Marc Lemay

April 12, 2012

3 Min Read
Pathways & Healthways

Picture a straight line, like a strip of bacon in the fridge. That’s a saturated fat molecule. “Saturated” means hydrogen bonds all filled up. A saturated fat molecule has no docking stations for any rogue oxygen molecule to come in and shake things up; hence saturated fats have long shelf-life.

A line with a bend in it: monounsaturated fat. Monounsaturated fats, like olive oil, have one --“mono”--docking station open. Those molecules are vulnerable, tender creatures that need sheltering inside air-tight caps and dark glass.

A line now with two bends in it. You’re looking at something bendy and springy. That’s the shape of a polyunsaturated fat molecule.

And that’s all I care to hear about anti-inflammatory food factors, with or without tartar sauce.

The real story is that when our uber great grand-fathers and -mothers started hanging out on the coast, the East African coast that is, the polyunsaturated fat-rich creatures they started scooping out of the warm ocean waters there literally went to their heads. It was evolution’s original head start. The neocortex, the thin bark-like most densely interconnected layer of the brain, which has made civilization possible, is largely made up of the noted anti-inflammatory Omega-3 fatty acid DHA. Our blood vessels are “hard” or “soft”--and better able to give and take under the demand spikes of a driveway snow-shoveling episode, partly as a function of the ratio of the kinds of fat: stiff, in-between, or bendy--in your diet.

Yet reducing the three kinds of fats to the physical characteristics of their molecules is nothing but “nothing butt-ism” - dead-end reductionism. Fat molecules have certain effects in our bodies because of their shapes, but that’s such a small part of the story that emphasizing it makes the whole story false. It’s true too that plant ingredients can be ranked by their relative Oxygen Radical Absorbance Capacity. ORAC is not meaningless, but it is a simple-minded slight to the polychromatic complexities of plant-based antioxidants to talk about them as antioxidants tout court.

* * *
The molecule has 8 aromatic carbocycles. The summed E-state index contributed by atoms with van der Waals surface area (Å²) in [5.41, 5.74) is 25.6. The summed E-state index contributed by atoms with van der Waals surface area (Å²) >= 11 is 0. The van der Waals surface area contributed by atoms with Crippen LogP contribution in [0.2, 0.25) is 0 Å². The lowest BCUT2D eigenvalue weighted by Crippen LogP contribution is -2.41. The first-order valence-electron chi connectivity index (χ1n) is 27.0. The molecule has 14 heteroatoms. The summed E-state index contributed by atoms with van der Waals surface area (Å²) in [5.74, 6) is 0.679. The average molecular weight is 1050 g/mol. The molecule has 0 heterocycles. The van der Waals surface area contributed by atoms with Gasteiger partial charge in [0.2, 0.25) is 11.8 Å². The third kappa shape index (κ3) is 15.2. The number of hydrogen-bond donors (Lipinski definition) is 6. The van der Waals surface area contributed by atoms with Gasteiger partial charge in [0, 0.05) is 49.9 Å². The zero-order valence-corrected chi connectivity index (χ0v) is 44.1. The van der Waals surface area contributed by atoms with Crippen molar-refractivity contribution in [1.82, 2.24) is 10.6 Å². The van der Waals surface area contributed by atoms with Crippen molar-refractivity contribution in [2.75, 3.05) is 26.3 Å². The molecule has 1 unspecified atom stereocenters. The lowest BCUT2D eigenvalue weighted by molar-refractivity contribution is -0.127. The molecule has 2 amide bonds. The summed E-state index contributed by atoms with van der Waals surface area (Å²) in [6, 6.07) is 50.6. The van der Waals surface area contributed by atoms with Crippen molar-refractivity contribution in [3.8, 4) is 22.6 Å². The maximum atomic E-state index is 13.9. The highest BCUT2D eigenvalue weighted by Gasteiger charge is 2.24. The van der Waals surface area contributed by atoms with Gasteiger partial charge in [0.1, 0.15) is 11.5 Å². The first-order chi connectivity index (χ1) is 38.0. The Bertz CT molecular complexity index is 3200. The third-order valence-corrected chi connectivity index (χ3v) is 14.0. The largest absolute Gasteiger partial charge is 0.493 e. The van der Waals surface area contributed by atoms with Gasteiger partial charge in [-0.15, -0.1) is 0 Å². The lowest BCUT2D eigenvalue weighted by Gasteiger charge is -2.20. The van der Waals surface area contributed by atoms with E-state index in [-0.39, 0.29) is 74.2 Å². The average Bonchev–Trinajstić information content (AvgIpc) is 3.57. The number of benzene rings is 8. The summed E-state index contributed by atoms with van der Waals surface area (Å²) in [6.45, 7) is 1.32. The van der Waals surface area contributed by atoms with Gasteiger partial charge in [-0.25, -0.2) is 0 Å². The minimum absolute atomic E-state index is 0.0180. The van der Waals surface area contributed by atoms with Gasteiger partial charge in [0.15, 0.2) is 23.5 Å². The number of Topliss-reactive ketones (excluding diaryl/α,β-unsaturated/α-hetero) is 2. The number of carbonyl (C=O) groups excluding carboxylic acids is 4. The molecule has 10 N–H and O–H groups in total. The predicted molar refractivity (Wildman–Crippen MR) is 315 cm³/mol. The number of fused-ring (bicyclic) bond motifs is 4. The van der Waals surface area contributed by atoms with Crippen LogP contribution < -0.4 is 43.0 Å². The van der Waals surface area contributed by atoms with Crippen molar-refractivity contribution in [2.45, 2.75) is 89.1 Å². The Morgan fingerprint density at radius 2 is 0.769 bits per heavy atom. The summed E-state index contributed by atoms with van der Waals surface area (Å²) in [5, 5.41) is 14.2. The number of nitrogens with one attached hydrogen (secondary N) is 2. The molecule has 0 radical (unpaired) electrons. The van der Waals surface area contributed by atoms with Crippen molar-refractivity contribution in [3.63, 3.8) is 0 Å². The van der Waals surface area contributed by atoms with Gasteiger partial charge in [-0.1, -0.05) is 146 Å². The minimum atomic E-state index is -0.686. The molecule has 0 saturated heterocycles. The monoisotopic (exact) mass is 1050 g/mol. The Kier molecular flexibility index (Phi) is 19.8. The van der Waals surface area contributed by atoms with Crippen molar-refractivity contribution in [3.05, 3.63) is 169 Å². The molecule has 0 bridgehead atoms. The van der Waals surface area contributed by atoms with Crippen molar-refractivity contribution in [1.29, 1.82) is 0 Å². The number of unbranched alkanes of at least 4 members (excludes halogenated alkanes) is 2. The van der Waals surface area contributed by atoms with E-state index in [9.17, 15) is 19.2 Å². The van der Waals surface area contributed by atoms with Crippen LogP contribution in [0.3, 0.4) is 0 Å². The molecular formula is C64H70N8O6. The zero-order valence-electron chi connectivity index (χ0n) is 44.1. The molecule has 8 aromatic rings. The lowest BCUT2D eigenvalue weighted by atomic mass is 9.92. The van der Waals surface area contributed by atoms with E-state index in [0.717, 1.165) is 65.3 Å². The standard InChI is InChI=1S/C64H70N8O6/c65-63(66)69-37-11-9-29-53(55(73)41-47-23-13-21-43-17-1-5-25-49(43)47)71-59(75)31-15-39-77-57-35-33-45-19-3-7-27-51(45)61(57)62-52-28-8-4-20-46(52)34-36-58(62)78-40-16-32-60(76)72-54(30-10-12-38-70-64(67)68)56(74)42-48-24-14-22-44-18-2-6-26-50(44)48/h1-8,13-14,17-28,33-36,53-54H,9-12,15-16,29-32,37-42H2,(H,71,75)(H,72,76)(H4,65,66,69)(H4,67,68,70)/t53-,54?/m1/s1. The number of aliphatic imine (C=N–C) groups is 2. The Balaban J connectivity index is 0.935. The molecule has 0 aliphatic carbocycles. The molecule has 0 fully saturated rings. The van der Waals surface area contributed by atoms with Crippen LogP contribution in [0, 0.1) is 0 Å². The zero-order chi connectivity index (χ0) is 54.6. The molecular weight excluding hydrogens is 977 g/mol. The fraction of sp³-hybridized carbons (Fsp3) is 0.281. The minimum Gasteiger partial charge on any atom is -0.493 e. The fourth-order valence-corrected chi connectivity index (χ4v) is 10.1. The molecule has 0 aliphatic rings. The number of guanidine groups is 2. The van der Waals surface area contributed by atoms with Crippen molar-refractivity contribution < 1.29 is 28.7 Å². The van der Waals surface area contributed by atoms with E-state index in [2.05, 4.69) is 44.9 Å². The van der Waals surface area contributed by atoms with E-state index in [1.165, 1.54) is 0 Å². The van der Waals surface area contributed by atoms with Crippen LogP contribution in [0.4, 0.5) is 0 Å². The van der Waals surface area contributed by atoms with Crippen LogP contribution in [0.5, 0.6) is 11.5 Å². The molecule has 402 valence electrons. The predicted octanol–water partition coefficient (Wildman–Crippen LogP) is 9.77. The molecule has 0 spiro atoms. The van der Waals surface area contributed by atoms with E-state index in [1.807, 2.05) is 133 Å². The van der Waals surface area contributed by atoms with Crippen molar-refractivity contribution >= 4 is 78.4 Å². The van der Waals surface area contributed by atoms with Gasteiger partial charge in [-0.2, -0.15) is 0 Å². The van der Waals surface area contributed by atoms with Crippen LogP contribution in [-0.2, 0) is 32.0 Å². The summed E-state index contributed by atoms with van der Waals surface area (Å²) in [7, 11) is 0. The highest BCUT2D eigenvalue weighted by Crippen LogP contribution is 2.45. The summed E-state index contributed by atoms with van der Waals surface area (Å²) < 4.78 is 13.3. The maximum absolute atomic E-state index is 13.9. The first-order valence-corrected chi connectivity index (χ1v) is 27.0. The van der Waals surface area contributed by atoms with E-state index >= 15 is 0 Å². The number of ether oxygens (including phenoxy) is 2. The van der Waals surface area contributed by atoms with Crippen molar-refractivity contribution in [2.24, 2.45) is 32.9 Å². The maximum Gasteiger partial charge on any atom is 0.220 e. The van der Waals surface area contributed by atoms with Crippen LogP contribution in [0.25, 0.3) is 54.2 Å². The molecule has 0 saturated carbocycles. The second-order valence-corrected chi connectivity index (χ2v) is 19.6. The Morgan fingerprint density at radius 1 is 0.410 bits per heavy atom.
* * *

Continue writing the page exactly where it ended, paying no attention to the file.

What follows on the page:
I’m not all up on the latest micro-ingredients, but if they’re anything like the macro ones--Omega 3s from deep-water fish or supplements --their manifold effects are as far beyond “anti-inflammation” as an “antioxidant”-rich heap of herbs, spices, and vegetables is beyond mere “antioxidation.”

I actually like the taste of the fish oil I take. It’s partly a placebo effect, mind you, haloed by images in my mind, vague notions of rude good health, and of proto-humans, literal Troglodytes, chomping down on iridescent salmon bellies straight out of the water, just like Bear Grylls did on TV the other day. I take a few high-tech proprietary molecules with the same notion---that it’s what my ancestors used to get from their insanely varied diet; stuff you just can’t get at your local grocer’s.

Let’s not go down that road again, of boiling it all down to a single function. The ancient healthways of early humans featured more fish and shellfish than ours today. Also tons more plants, insects, carrion, and other molecularly-varied foodstuff that’s difficult or impossible to pick up at your local grocer’s. Anti-inflammatory foods and supplements are a critical part of a healthy diet. But “inflammation” is the province of physicians and physical therapists. If you start talking about cascades and pathways and eicosanoids, all the interleukin uncles and second cousins--you’ve lost the plot. 

Those ancient healthways are appealing as themselves, in the right context. No need for boiling down. Even the fish oil. You need it. It’s good for you. All the rest is details. 

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